- Peritoneal dialysis: There are two types of peritoneal dialysis:
- Continuous ambulatory peritoneal dialysis (CAPD): Seniors or family caregivers can carry out this type of dialysis without machines or help from medical professionals. It involves putting a bag of dialysate into a peritoneal cavity four to five times a day. After four to five hours, the dialysate is drained and discarded in a process known as an “exchange.”
- Automated peritoneal dialysis (APD): This type of dialysis involves a special machine known as a “cycler.” With this approach, exchanges last about an hour and usually occur during sleep.
Why would my senior need dialysis care?
Seniors with kidney disease should consider dialysis. A doctor can run tests and determine whether your senior has developed kidney disease before recommending potential kidney care options. Unfortunately, many seniors wait far too long to begin dialysis.
According to the official guidelines set forth by the National Kidney Foundation, seniors should start dialysis when kidney function drops below 15%. Experts disagree on the best time to start dialysis care. Some say you should begin kidney care before you experience major symptoms, while others claim you should wait until more severe symptoms appear.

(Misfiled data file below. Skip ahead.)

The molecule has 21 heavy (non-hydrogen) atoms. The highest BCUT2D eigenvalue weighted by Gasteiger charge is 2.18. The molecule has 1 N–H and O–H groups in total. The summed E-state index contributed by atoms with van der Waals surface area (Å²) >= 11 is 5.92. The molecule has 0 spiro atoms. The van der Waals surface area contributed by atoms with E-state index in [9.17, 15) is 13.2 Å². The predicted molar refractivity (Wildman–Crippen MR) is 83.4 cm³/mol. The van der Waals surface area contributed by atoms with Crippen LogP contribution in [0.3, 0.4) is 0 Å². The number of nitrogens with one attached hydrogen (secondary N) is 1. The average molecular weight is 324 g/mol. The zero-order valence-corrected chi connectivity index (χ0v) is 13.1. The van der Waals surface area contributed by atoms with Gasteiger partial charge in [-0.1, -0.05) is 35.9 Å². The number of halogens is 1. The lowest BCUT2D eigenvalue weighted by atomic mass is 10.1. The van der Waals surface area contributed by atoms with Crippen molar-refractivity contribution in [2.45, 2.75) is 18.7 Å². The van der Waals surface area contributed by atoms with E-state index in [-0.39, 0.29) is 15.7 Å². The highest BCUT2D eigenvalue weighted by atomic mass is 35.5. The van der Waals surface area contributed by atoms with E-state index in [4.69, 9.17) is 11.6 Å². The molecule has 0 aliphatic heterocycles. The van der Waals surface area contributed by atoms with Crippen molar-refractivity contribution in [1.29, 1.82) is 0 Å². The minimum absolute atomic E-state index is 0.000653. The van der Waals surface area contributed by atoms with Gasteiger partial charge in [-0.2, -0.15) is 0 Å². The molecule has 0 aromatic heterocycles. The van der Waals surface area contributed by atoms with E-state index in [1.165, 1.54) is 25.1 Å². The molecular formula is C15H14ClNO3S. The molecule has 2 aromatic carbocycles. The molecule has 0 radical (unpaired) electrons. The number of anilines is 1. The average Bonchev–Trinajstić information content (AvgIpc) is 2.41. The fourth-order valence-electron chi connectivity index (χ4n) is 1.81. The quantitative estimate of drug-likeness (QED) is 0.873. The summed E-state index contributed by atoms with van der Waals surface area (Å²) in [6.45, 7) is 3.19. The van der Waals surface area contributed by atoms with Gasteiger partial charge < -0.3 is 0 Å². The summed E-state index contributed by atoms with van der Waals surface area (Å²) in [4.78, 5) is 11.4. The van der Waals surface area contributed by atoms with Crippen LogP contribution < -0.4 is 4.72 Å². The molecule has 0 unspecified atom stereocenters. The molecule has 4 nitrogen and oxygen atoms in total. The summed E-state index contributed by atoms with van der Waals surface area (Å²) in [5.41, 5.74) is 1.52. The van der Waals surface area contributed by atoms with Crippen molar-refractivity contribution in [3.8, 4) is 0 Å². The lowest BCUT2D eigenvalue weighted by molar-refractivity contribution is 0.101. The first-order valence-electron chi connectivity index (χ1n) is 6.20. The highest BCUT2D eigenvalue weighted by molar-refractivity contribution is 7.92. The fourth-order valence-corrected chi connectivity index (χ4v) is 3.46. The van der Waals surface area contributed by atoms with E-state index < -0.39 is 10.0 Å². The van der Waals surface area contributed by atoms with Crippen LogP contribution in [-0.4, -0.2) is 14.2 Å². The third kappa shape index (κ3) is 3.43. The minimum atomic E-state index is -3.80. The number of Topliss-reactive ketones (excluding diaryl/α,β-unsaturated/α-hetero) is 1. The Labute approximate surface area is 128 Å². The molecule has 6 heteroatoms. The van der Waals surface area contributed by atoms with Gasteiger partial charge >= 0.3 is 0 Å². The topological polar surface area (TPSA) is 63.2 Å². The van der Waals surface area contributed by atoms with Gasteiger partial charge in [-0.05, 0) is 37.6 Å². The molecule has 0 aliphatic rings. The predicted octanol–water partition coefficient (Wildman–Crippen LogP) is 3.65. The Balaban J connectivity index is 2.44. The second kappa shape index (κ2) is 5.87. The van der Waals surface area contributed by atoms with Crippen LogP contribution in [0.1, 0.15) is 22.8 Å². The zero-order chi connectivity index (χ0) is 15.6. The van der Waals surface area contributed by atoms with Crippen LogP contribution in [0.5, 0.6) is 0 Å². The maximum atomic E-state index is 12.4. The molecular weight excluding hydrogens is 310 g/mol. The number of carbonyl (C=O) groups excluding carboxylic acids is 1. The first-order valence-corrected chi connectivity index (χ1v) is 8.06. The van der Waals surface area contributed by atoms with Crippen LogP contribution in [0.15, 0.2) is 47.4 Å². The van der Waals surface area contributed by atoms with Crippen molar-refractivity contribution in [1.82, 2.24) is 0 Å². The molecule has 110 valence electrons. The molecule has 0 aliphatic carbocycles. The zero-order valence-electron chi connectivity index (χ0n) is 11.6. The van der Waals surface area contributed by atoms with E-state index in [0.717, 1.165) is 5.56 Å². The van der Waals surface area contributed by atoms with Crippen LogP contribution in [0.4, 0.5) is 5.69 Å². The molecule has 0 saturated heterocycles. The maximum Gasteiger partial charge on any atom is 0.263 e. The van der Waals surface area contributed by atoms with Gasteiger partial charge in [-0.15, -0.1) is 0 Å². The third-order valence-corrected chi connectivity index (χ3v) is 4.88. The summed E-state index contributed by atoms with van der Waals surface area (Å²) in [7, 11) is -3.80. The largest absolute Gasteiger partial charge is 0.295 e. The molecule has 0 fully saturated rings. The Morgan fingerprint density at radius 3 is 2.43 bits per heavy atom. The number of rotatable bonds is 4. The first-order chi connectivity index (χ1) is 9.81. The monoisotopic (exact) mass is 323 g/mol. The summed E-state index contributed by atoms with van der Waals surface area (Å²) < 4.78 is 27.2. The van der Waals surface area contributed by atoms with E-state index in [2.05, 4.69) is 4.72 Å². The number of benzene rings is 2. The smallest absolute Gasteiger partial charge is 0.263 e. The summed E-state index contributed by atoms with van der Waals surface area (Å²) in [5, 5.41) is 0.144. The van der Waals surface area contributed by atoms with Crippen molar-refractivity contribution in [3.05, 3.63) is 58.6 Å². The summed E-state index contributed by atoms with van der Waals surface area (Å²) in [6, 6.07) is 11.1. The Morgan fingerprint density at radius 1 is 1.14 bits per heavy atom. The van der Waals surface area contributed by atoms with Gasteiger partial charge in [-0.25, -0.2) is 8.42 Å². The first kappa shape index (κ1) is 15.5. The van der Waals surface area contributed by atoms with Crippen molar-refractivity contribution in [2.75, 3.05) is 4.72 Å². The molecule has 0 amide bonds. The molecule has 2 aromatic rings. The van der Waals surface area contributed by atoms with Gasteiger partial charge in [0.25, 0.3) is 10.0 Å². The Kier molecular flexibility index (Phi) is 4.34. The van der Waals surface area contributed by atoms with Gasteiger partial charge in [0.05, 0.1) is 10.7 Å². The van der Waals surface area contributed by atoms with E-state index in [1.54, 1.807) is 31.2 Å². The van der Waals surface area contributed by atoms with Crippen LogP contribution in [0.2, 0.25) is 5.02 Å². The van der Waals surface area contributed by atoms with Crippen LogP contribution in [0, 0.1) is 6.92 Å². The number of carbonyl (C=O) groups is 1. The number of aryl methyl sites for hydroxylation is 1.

Deciding when to start dialysis can be difficult, and your choice depends on your senior’s unique needs and requirements. Doctors may look for symptoms of kidney failure and measure your senior’s glomerular filtration rate (GFR). Generally speaking, symptoms begin to appear when kidneys reach a GFR rate of 5 to 10 mL/min/1.73 m2.
One study found there was no discernible advantage to starting dialysis before major symptoms begin to manifest.
What are some signs my senior should get dialysis?
Some of the earliest signs of kidney problems include:
- Muscle cramps
- Loss of appetite
- Swelling of feet and ankles
- Dry, itchy skin
- Shortness of breath
- Sleep problems
- Excessive urination
- Inadequate urination
When kidney disease becomes more advanced, seniors may experience increasingly severe symptoms, such as:
- High blood pressure
- Irregular heartbeat
- Chest pain
- Extremely low energy
Kidney disease can become fatal because it leads to various complications, including:
- Heart problems due to high potassium levels in the bloodstream
- Heart disease
- Weak bones and an increased risk of fractures
- Lowered immune function
When kidney disease progresses to a certain point, dialysis is often necessary for survival. The only other kidney care option is a kidney transplant. Patients typically live for an additional five to 10 years with dialysis, although some seniors have extended their life expectancy by up to 30 years.